MLK's niece recalls two abortions, Lord's forgiveness
By Dan McWilliams
East Tennessee Catholic
Sunday, November 12, 2006
Dr. Alveda King has six living children but shared with a Knoxville audience last
month the story of two babies she lost to abortion.
A niece of Dr. Martin Luther King Jr. and a civil rights
activist herself, Dr. King was the keynote speaker Oct. 19 at the annual benefit
banquet sponsored by the Knoxville
chapter of Tennessee Right to Life (TRL).
The evening also brought recognition for a local Catholic
couple and a high school student. Bishop Joseph E. Kurtz led the benediction.
“People would say, ‘Aren’t you ashamed to say you had
abortions?’ You know, I’d be ashamed if I couldn’t tell it to see people heal
and be set free,” said Dr. King. “In 1983 I became born again, and I understood
in my repentance that the Lord forgave me and that I will see my babies.
Dr. King is a daughter of the Rev. A. D. King, who was found
dead in his swimming pool in Atlanta
a year after his older brother was assassinated. The
younger sibling, 38, a champion swimmer in college, was a partner with his
brother in the civil rights movement.
They worked together. They marched together,” said Dr. Alveda
King. “Dr. King was assassinated in 1968, and in 1969, one week after he walked
me down the aisle when I got married, my dad was found in a swimming pool with
no water in his lungs and a bruise on his head.”
The banquet keynoter is an author and a former Georgia state
representative and college professor. She founded the King for America
faith-based organization and currently serves as director of African American
Outreach for Gospel of Life, headed by Father Frank Pavone of Priests for Life.
“I’m nondenominational now,” said Dr. King. “I made my
promises for the ministry Missionaries for the Gospel of Life, working for
Father Frank Pavone, who can preach better than any preacher you’ve heard. That
man can really preach.”
Dr. King, speaking to a banquet crowd of about 400, said
those in the pro-life cause are “living in an exciting time.”
“There were days when those of us in the pro-life movement
felt alone. Maybe at your first meeting you probably had fewer people than you
have now. Is that true? I would think so.
“Tonight is a living testimony to what God has been showing
to all of us.”
Dr. King acknowledged the upcoming Nov. 7 elections at the
“You’ve got a political race going. You’ve got to vote for
life, period. You can pray for and meet with every candidate. You can help every
candidate. If you have a candidate who sometimes will vote for and sometimes
vote against life—that candidate probably wants to be pro-life and just needs to
She added that people should not leave their political party
over life issues.
“Go to your party and say to the people, ‘We’re not going to
support killing our babies.’ You don’t have to leave a party to say that.”
The death of her father was part of a whirlwind of events in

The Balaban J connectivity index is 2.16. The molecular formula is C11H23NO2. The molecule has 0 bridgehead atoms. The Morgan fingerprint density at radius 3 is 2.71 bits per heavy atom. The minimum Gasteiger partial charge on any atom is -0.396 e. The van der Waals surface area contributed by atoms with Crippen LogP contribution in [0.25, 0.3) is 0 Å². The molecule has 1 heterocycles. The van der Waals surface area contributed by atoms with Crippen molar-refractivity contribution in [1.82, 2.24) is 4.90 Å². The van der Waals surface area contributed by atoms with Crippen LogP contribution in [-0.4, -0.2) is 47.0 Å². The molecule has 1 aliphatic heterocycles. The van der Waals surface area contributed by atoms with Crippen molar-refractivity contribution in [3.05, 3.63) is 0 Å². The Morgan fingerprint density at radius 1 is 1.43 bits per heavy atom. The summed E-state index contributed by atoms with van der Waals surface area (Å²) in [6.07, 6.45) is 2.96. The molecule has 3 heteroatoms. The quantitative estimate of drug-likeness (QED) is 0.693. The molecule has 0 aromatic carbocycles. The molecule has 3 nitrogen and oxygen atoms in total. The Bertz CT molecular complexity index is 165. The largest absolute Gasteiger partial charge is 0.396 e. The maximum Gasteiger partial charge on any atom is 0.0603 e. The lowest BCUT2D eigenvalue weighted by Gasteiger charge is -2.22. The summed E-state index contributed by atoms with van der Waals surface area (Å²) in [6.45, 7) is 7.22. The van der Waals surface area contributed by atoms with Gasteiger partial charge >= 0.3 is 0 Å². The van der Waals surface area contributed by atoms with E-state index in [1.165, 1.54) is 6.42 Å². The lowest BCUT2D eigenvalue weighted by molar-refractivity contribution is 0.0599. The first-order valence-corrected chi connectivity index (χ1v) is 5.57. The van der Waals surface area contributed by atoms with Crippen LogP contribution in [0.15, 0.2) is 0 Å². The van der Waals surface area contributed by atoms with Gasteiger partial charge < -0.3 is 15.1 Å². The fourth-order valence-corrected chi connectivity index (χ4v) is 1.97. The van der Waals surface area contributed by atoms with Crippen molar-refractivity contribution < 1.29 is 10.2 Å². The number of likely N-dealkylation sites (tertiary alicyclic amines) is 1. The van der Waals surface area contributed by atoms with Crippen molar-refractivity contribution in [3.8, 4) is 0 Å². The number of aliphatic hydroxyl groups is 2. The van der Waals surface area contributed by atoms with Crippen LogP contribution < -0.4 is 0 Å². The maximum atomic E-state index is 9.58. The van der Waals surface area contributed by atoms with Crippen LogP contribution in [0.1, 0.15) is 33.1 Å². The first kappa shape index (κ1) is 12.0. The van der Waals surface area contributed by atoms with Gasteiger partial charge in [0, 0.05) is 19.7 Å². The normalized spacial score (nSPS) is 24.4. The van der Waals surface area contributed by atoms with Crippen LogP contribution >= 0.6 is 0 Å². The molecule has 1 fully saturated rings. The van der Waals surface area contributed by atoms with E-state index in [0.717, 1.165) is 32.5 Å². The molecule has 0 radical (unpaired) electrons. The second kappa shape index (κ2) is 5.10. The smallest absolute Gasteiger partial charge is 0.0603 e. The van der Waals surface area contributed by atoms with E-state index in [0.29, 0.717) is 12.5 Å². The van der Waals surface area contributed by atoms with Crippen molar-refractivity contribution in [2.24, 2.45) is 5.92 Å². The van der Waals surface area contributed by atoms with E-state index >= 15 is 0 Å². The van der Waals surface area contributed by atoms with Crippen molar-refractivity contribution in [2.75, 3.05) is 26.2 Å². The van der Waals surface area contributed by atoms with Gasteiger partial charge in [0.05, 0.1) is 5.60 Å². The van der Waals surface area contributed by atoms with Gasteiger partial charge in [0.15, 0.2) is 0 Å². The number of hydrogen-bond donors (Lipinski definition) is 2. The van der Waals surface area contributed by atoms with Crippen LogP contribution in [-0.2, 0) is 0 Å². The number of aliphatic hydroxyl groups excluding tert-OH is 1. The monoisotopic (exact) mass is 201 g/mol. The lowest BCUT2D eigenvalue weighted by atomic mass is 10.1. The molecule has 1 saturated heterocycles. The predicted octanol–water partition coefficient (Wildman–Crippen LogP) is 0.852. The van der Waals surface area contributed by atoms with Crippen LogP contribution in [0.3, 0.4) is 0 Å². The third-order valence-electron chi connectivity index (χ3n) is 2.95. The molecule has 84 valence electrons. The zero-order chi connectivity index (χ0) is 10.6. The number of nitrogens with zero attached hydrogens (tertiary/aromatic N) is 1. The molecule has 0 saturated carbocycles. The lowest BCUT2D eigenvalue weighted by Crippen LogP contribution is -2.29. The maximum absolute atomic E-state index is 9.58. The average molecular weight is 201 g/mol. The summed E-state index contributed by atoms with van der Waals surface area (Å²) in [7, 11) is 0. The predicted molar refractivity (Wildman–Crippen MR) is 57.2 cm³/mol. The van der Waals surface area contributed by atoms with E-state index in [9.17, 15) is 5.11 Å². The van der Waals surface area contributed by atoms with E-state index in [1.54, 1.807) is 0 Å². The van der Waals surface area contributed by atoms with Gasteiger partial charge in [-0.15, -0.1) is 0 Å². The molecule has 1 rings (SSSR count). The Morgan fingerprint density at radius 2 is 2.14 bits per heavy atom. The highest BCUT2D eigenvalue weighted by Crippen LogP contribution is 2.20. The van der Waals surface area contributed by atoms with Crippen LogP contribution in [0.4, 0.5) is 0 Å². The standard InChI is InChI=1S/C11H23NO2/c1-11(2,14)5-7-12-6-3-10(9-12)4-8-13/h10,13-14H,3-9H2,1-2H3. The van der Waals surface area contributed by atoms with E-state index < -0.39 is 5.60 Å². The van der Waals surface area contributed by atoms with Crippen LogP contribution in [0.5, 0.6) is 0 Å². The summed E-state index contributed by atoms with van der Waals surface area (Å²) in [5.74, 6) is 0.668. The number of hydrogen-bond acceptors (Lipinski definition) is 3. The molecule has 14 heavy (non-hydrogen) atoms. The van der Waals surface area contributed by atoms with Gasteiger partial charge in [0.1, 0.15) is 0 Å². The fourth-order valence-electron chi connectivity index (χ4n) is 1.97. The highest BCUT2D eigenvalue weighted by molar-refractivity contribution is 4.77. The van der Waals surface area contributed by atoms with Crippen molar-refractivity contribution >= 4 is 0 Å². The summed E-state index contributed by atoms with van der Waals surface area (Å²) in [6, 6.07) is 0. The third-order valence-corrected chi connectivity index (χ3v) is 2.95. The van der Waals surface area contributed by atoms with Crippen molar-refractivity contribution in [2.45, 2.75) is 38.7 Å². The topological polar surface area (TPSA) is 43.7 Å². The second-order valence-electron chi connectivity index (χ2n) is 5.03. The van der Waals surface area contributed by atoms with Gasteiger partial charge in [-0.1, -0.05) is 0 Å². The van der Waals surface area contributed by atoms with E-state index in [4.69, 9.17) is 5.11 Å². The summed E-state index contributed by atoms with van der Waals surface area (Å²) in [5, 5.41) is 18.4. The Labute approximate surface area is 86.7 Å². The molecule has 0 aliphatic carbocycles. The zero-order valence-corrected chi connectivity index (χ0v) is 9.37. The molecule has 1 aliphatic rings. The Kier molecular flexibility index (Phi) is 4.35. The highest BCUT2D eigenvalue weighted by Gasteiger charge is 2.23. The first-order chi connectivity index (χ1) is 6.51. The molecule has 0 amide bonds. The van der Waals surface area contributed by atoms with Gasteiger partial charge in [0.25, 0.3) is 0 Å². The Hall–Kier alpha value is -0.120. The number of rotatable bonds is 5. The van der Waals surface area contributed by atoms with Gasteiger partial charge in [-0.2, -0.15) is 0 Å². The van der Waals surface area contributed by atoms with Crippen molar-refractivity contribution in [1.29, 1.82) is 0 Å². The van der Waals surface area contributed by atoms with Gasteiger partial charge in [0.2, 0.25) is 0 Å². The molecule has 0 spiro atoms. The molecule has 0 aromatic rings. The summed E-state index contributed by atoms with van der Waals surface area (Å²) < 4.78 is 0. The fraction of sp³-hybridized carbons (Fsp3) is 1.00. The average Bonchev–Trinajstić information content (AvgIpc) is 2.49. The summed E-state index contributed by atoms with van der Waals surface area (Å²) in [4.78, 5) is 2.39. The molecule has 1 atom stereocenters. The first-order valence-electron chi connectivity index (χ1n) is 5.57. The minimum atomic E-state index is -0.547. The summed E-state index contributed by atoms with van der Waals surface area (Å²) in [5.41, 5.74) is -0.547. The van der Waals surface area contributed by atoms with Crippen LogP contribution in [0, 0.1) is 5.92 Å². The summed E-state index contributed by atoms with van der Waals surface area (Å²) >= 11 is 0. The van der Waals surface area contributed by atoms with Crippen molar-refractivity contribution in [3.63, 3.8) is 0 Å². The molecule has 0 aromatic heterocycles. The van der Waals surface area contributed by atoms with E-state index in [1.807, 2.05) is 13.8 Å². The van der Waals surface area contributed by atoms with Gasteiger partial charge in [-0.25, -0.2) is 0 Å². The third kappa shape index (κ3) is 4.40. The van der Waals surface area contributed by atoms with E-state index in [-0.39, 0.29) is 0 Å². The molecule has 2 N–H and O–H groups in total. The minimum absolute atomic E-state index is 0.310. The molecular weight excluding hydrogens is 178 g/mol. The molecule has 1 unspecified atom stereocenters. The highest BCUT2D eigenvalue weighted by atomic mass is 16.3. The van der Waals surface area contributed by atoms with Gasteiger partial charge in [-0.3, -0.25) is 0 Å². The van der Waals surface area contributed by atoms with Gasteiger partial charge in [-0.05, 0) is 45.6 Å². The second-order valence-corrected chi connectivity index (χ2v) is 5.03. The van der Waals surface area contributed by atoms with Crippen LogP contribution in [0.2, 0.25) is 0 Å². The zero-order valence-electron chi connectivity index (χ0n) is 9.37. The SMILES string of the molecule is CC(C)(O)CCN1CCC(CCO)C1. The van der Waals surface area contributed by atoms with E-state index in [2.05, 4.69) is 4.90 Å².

her life at that time, Dr. King said.
“He is dead, and he is in the swimming pool, and in a few
days the doctor tells me that I’m pregnant. I got pregnant on my honeymoon. In
the midst of the tragedy of losing both [her father and uncle], a new life was
giving us hope, and that was good in our family.”
Not long after the child’s birth, Dr. King became pregnant
“The doctor says, ‘You don’t need another baby.’ That’s all
he said. This was in 1971. He did an involuntary D and C [abortion by dilation
and curettage] and didn’t tell me what was going on. That was my second baby,
and that baby was aborted without my permission. . . . I immediately became a
breast-cancer candidate just from that abortion because if you take a healthy
baby and a healthy mama, and you remove the baby, the [hormone] system goes
Dr. King said she blamed her second abortion in 1973 on “my
personality change in ’71 after the first one.” Having divorced about the time
of the later abortion, she was dating a man a few years afterward and became
pregnant. At that time, she said she was “one of the biggest pro-choice women’s
libbers you know: elected to office, acting, singing, writing, and still quiet
about those two babies who were gone.”
She considered a third abortion—until she talked to the
father of the baby and to “Daddy King,” a.k.a. the Rev. Martin Luther King Sr.
“[The baby’s father] looked at me and—get what this black man
says: ‘nobody’s going to kill a baby of mine.’ I go to Daddy King, who from [her
infancy] had given me everything I ever wanted, and said, ‘Granddad, abortion is
legal. It’s a not a baby, it’s a lump of tissue.’
“I’m just talking, yakking. . . . Daddy King said, ‘Nobody’s
going to kill a baby of mine.’ So I had two black men who helped me break that
vicious cycle of death.
“That baby will be 30 years old in a few days.”
Dr. King said she was once questioned at a meeting about a
Planned Parenthood award presented to Dr. Martin Luther King in 1966. She told
that gathering that “when Planned Parenthood gave that award, they were at that
time trying to strengthen all families, especially the Negro families.’
“They did not come and say, ‘We want to kill about a third of
you.’ Now, if they had said that to Dr. King, I doubt he would have accepted the
African American Outreach